Xavier Dolan is a pretty big deal; if you don’t already know his name, you will soon.
He has already won multiple awards at Cannes, directed some of the biggest names in Hollywood, and is no stranger to the Toronto International Film Festival (TIFF) – and he’s only 29-years-old (!).
The Canadian director, screenwriter, and actor – who grew up in a suburb of Montreal and began acting as a kid– was in Toronto this week for the TIFF premiere of his film, The Death and Life of John F. Donovan. The movie marks Dolan’s English-language film debut and tells the story of a lengthy written correspondence between an American film star (played by Game of Thrones’ Kit Harington) and an 11-year-old fan (played by Jacob Tremblay).
“It’s about the legacy of a man who could never live his life as he wanted and should have lived it, with integrity, intent, and being true to himself,” said Dolan on Monday morning at RBC House for the “Coffee with Creators” panel discussion, an initiative co-hosted by RBC and Nespresso to shine the spotlight on the creators who are driving the future of film forward. In addition to exploring what it means to be a gay actor in Hollywood, he said the film was a tribute to films he adored as a kid, like Titanic, Jumanji, and The Secret Garden and admitted that he too would write his favourite TV and film stars (sadly, none wrote back).
Dolan was joined by cast members Kit Harington, Thandie Newton (Crash), and Canadian stars Sarah Gadon (Alias Grace) and Emily Hampshire (12 Monkeys). The film also stars Hollywood heavy-hitters Susan Sarandon, Natalie Portman, and Kathy Bates.The common theme among the talent-packed cast was how appreciated it was to work with Dolan; Kit Harington said he had never worked with someone so passionate and the entire cast agreed that Dolan offered so much more than a typical director yelling orders from behind the camera.
“He is an actor first, so he is right there with you behind the camera doing the scene with you,” said Emily Hampshire, comparing working with Dolan to “a jazz dance.” Sarah Gadon – one of Canada’s biggest names in film as of late – agreed. “It is very much like a dance. He also makes you very aware of the apparatus itself – the camera,” says Gadon. “So often you have this disconnect between the actor and the camera. He doesn’t treat you like a stupid performer; he treats you like a very intelligent person aware of this machine right beside you. Often you’re in dialogue with that machine, but he is also there with you so actively engaged in everything that is happening.”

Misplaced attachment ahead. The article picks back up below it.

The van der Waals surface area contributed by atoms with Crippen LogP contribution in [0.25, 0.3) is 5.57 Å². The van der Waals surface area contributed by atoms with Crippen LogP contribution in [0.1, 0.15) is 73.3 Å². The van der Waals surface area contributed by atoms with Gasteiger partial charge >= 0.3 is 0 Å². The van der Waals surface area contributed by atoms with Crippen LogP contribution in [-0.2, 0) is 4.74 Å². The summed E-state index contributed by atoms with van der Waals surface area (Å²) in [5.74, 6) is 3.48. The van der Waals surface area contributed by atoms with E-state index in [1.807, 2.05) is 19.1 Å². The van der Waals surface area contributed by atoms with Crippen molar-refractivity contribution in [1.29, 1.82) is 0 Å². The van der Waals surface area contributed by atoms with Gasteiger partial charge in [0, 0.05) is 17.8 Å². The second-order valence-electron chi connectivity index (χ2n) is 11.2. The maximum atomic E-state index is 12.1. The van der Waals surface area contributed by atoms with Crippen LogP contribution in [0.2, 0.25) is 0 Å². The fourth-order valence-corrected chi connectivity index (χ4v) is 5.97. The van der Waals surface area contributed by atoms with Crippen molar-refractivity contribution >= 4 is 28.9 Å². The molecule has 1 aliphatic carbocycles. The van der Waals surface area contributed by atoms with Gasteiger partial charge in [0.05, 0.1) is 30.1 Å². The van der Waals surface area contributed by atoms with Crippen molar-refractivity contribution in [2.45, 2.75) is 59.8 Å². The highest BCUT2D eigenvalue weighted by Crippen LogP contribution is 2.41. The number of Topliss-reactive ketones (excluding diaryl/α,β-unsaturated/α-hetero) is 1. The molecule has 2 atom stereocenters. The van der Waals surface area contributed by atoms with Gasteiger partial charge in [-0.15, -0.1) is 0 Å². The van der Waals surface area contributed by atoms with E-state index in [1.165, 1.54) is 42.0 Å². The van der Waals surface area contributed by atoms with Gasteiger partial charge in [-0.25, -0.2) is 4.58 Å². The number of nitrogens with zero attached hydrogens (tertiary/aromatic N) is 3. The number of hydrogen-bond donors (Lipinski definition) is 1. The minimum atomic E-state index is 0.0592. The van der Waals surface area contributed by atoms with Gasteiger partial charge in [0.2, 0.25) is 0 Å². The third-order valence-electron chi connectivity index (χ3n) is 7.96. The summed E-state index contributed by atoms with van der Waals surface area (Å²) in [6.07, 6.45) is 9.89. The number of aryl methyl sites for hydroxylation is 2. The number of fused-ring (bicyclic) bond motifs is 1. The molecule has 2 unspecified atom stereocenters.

Another thing the cast members agreed on was that there was a refreshing level of equality on set. “It doesn’t feel like a job; there’s no sense of superiority,” said Thandie Newton, noting that there is usually a hierarchy in film where the cast is somewhat subservient to the director. She also revealed that once the cameras stopped rolling, they would hangout in his room, smoking, talking, and sharing ideas.
“You never felt alone,” said Harington. “He was with you acting just the same.” Harington also noted that the crew Dolan had assembled around him was “brilliant.” For Harington, the film was about his character’s private life and who he is when he is left alone, when the friends, fans, and family aren’t around – a place he knows well from his own life as a TV star. For the record, Dolan was not familiar with Harington from Game of Thrones, but had seen his film Pompeii during a flight and knew he wanted to work with him.
In terms of the other massive names attached to the project, Dolan admitted he was intimidated at first that they wouldn’t want to work with him, but their response was the opposite. That’s not to say that Dolan hasn’t worked with some of the world’s most famous faces before. He has worked with Academy Award-winners like Marion Cotillard and directed Adele’s mega hit “Hello” music video.
Naturally, Dolan is not slowing down any time soon. He admits that when he starts editing the end of a film, he starts wondering what is next. “Knowing what’s next creatively gives me the energy to complete the piece,” says Dolan.